What the Unemployment Numbers Mean for Your Job Hunt

The news seems unabashedly good at first glance: On Tuesday, the U.S. Department of Labor announced that in March, there were an equal number of job openings and job hunters — 6.6 million. April saw the lowest unemployment numbers since December 2000. But the math isn't exactly what it seems.

In the decade since the Great Recession, we've all been pretty nervous about finding and keeping worthwhile employment. According to analysts, one reason you may not see the benefits of this hiring spree is a mismatch in skills. The sectors that want more workers — largely skilled trades — can't find ones that are qualified, or they can't get qualified workers to move to their region.

Another significant stat from the Labor Department's report is the quits rate, which is just what it sounds like. American workers have been quitting their jobs in droves this year, confident they can find other work. "Quits are also a source of upward pressure on wages," economist Sarah House told Reuters. "The majority of workers who voluntarily change jobs receive a pay bump, generating stronger wage growth for job switchers."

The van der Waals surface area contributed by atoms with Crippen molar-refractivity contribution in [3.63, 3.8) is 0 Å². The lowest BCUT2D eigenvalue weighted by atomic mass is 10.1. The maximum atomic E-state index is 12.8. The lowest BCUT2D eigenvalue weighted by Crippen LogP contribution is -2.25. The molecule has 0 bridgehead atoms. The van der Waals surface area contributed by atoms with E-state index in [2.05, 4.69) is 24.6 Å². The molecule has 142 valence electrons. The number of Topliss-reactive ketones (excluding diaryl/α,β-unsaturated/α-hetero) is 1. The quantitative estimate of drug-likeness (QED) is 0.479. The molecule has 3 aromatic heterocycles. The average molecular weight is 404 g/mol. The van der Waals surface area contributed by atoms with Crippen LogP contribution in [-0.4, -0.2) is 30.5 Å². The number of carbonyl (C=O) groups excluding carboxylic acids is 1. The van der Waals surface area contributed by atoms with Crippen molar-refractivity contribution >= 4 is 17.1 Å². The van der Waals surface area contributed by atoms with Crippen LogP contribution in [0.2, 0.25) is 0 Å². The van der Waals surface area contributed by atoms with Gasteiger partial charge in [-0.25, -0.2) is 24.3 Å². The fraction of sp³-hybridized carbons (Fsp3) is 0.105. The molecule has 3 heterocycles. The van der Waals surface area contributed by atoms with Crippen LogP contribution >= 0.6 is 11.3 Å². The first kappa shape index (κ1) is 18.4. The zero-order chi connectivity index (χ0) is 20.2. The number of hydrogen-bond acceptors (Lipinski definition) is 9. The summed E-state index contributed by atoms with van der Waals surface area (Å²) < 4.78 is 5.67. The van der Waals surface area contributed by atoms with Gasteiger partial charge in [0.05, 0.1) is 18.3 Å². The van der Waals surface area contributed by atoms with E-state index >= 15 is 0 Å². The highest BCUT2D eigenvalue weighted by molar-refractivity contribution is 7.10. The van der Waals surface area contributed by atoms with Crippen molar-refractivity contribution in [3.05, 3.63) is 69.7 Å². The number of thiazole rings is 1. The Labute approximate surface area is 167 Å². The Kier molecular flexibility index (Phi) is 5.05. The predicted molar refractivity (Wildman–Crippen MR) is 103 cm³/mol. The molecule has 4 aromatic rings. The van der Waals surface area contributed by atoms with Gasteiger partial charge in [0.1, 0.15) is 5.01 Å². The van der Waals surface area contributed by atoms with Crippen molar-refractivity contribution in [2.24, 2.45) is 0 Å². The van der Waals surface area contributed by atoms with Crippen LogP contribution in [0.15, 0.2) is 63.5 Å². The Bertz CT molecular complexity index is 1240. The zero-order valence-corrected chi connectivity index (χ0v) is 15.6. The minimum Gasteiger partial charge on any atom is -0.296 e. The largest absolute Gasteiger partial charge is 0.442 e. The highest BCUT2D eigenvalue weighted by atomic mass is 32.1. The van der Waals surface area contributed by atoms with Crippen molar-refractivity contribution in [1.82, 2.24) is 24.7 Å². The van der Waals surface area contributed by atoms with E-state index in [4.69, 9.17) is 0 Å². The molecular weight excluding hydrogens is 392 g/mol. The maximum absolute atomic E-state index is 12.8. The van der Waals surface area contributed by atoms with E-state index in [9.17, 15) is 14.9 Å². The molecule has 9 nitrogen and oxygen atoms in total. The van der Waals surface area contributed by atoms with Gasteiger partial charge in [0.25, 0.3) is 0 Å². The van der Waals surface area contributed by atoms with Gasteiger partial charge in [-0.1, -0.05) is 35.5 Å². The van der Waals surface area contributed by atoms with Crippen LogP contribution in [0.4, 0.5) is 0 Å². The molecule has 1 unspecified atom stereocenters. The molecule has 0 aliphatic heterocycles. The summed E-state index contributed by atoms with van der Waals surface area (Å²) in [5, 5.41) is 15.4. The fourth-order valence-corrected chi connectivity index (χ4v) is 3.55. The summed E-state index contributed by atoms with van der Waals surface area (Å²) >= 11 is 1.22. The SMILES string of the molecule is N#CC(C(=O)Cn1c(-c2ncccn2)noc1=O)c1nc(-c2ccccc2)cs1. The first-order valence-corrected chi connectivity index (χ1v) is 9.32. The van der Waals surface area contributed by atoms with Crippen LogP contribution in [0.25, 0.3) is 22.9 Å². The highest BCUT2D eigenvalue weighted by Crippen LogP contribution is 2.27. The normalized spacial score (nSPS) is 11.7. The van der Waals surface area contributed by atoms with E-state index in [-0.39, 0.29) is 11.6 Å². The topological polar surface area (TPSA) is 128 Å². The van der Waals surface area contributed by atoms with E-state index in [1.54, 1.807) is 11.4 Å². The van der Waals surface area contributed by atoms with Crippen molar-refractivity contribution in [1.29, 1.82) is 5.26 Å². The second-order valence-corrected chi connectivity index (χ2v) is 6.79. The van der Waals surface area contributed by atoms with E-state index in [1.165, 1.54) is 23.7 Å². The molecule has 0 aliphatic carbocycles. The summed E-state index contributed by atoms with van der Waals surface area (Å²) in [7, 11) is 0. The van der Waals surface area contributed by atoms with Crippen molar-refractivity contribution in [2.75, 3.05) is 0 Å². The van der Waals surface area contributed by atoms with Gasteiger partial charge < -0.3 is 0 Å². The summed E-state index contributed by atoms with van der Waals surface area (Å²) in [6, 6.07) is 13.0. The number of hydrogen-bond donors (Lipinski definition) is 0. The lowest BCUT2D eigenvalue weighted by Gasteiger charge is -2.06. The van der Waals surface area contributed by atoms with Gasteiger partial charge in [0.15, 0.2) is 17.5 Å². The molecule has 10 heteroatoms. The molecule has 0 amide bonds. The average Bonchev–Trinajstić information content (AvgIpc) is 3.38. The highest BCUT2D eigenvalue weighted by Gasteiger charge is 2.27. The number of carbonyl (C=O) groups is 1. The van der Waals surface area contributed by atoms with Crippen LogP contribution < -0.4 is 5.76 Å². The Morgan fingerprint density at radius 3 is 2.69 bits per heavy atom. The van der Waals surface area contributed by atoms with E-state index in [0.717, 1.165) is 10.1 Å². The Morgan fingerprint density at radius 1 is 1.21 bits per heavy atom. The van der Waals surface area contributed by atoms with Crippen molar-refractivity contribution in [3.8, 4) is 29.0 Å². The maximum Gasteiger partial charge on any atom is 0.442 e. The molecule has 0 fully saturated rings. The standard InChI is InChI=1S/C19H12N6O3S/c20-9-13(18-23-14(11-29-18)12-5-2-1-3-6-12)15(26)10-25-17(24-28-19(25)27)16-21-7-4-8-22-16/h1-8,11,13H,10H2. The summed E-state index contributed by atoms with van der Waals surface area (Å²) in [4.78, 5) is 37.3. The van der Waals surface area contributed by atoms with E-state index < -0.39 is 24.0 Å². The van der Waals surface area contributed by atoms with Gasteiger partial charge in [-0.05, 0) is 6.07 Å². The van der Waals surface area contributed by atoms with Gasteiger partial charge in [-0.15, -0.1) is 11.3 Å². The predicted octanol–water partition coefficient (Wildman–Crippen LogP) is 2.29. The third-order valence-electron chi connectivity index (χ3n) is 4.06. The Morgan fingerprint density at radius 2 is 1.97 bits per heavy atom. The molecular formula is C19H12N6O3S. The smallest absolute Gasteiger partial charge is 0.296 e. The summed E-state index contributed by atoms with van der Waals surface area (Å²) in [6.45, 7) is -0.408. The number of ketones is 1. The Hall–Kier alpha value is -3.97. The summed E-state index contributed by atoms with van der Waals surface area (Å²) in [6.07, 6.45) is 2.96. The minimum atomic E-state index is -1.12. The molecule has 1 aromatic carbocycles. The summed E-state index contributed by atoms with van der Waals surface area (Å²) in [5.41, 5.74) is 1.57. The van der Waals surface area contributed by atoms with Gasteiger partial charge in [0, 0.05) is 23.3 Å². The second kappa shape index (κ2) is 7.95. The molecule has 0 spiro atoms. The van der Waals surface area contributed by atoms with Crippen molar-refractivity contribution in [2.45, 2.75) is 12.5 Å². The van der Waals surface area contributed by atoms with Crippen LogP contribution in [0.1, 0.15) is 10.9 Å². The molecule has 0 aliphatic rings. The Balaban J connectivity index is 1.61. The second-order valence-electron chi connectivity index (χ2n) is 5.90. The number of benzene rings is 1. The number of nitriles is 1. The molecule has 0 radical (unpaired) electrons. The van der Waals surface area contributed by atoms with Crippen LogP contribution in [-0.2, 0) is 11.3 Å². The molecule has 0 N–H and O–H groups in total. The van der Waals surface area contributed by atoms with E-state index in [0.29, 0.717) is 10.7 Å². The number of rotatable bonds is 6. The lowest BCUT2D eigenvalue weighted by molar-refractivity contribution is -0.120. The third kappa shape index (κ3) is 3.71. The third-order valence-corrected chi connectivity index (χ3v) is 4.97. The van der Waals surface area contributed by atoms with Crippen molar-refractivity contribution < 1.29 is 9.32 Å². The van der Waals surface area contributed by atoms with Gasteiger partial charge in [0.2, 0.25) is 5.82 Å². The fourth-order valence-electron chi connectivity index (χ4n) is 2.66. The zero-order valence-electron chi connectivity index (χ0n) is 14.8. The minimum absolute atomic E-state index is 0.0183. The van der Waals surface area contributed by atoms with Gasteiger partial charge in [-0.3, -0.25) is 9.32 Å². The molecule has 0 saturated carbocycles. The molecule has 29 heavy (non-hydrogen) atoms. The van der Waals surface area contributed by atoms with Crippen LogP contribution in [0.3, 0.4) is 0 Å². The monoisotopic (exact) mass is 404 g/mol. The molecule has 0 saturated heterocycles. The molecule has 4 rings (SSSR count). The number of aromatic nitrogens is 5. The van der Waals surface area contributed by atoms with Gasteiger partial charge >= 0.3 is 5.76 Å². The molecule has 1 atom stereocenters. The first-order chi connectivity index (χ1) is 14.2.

If you're in the market for a new job and you're willing to take on some new training, check out local community colleges to see if they can help you fill out your resume. Some states, such as Tennessee, Rhode Island, and now Maryland, have made community colleges free for residents. If you're still feeling in the dumps about the economy, you're not alone — after all, 5 million Americans are still underemployed.